Southeastern Section - 61st Annual Meeting (1–2 April 2012)
Paper No. 6
Presentation Time: 1:30 PM-5:00 PM
CHARACTERIZING THE SURFICIAL AQUIFER ACROSS THE PLEISTOCENE CORE OF ST. CATHERINES ISLAND, GEORGIA
NELSON, Brock R.1, REICHARD, James S.1, MEYER, Brian K.2, VANCE, R. Kelly3 and BISHOP, Gale A.4, (1)Department of Geology and Geography, Georgia Southern University, P.O. Box 8149, Statesboro, GA 30460, (2)Department of Geosciences, Georgia State University, P.O. Box 4105, Atlanta, GA 30302, (3)Department of Geology and Geography, Georgia Southern University, Statesboro, GA 30460, (4)St. Catherines Island Sea Turtle Program, Georgia Southern University, Statesboro, GA 30460, firstname.lastname@example.org
St. Catherines Island is a 20 km by 2 to 4 km barrier island located between the Savannah and Altamaha Rivers on the Georgia coast. The Pleistocene core of the island is flanked by Holocene ridge and swale terrain on the north, northeast, and southeast. LIDAR topographic models of the core show a higher (4.3 – 7.9 meters elevation) eastern portion and lower (2.4- 5.0 meters elevation) western portion. The models also reveal former ponds, marshes and drainage patterns along topographic lows that trend parallel to the long axis of the core. It is believed that artesian springs fed the fresh water ponds and marshes that have since given way to ephemeral wetlands due to post-industrialization loss of artesian pressure. Ground-penetrating radar profiling has identified sag structures in the Pleistocene core that are compatible with 2 to 5 meter subsidence of sandy surficial strata concomitant with filling of the sag basins. These sag structures are tentatively interpreted as the uppermost manifestation of solution collapse features that may originate at depth in the Floridan Aquifer, the principal artesian aquifer for the region.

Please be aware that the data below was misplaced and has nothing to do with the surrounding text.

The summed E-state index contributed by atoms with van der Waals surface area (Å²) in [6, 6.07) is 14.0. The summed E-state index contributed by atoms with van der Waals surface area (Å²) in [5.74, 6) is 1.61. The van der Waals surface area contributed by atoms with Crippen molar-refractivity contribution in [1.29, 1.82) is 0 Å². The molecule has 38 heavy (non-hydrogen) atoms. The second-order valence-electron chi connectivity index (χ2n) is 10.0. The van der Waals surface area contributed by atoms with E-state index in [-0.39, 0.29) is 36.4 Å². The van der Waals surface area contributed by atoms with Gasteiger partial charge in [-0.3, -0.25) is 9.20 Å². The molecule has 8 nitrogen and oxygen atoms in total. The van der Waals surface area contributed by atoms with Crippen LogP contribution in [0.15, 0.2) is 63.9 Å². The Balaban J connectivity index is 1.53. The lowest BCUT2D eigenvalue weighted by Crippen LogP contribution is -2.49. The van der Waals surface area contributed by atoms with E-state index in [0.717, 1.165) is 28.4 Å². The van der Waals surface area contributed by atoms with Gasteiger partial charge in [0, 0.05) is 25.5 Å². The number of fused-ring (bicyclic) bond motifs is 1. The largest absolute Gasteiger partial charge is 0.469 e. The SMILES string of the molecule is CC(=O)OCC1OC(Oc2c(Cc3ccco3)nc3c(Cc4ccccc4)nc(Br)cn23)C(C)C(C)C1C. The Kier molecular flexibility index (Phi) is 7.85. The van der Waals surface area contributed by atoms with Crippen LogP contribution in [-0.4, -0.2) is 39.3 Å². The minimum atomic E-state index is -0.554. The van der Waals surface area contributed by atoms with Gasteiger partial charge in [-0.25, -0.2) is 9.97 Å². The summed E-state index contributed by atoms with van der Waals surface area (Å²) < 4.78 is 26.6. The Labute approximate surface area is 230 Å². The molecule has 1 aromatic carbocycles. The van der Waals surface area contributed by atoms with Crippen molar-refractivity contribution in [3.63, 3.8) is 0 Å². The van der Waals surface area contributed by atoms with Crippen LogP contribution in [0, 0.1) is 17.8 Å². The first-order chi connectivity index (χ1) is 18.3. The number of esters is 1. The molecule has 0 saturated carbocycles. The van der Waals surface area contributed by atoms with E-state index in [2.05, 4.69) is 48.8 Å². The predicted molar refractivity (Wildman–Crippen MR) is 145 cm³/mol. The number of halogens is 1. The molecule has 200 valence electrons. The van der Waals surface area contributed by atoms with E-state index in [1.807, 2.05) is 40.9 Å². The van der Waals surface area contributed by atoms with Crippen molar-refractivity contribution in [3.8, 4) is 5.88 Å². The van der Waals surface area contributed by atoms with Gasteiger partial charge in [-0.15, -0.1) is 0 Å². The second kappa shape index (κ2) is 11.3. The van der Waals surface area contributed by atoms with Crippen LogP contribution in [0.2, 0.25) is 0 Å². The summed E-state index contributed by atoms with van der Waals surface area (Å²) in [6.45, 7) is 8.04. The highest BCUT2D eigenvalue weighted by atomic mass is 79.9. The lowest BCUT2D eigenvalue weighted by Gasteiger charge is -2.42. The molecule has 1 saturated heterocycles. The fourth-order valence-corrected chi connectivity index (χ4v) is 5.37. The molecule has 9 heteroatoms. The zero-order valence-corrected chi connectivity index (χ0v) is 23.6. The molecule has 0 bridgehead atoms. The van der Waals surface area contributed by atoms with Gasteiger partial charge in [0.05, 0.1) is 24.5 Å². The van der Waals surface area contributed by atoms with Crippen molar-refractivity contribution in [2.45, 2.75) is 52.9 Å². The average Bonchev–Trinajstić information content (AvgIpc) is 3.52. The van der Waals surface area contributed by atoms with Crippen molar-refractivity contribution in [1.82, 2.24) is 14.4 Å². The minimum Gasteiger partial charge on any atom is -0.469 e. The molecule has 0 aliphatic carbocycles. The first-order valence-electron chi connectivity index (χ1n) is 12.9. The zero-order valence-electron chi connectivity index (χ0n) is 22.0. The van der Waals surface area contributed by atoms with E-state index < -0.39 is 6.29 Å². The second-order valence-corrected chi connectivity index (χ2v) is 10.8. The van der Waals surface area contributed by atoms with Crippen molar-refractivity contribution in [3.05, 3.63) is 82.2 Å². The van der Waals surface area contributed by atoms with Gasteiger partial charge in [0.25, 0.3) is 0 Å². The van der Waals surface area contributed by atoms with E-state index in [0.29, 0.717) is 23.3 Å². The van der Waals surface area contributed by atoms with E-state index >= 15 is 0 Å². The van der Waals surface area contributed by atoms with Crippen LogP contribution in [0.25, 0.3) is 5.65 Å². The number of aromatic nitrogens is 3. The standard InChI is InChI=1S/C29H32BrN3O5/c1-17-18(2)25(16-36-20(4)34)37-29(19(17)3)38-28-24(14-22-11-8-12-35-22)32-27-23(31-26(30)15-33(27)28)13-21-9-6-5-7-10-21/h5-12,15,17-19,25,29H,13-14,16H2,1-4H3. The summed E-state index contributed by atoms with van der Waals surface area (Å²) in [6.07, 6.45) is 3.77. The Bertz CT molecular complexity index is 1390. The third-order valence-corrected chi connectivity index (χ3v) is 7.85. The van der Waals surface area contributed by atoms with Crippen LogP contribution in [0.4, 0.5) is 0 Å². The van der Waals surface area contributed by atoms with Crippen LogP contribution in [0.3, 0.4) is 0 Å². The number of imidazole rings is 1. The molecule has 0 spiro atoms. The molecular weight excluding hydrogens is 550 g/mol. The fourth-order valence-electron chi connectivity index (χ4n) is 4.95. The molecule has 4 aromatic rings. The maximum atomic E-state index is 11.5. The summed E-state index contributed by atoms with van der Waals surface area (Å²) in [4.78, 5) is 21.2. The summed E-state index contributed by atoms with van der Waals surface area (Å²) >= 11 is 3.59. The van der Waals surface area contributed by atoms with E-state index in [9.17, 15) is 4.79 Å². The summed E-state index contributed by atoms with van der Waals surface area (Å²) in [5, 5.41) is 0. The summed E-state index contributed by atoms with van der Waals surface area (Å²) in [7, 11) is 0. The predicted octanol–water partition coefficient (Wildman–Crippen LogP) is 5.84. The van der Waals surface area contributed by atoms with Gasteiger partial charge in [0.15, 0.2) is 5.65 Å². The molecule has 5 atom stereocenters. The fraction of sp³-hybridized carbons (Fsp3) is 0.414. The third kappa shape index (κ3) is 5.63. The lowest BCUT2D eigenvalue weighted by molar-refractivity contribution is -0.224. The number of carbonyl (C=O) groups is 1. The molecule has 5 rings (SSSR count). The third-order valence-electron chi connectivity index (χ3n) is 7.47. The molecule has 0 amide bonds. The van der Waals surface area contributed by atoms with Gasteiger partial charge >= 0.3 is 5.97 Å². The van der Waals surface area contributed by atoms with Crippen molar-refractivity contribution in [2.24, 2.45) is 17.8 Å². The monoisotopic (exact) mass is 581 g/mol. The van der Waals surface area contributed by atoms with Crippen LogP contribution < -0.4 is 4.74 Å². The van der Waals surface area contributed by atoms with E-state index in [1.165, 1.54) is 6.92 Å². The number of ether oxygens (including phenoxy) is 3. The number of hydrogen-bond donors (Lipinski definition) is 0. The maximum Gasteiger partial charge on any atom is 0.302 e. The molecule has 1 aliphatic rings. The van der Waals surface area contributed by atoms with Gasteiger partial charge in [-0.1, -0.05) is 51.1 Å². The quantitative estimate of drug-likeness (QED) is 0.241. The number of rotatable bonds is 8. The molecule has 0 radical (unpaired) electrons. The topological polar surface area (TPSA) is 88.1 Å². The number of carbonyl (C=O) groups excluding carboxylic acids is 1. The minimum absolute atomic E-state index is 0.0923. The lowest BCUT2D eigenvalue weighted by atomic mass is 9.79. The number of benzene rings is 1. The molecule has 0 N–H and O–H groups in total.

Recent work has involved installing an east-west transect of four, 4.5 to 7.5 meter deep monitoring wells across the Pleistocene core. Head data indicate that shallow groundwater moves uniformly away from the topographic high and towards the adjoining salt marshes during wet periods. As the water table lowers during dry periods, a small groundwater divide develops, creating a reversal in groundwater flow within the topographic low adjacent to the core. Water chemistry data show that within the topographic low, the surficial aquifer contains Na-Cl type waters that are acidic (pH 4.5 to 5.0) and under reducing conditions. On the topographic high portion of the core, the shallow aquifer contains Na-Cl-SO4 type water that is less acidic (pH 5.5) and under oxidizing conditions. From these data it is hypothesized that any chemical signature from the previous discharge of alkaline, Ca-HCO3 type water associated with the springs and sag structures has been erased by the loss of positive artesian pressure within the Floridan Aquifer over the past 40 years.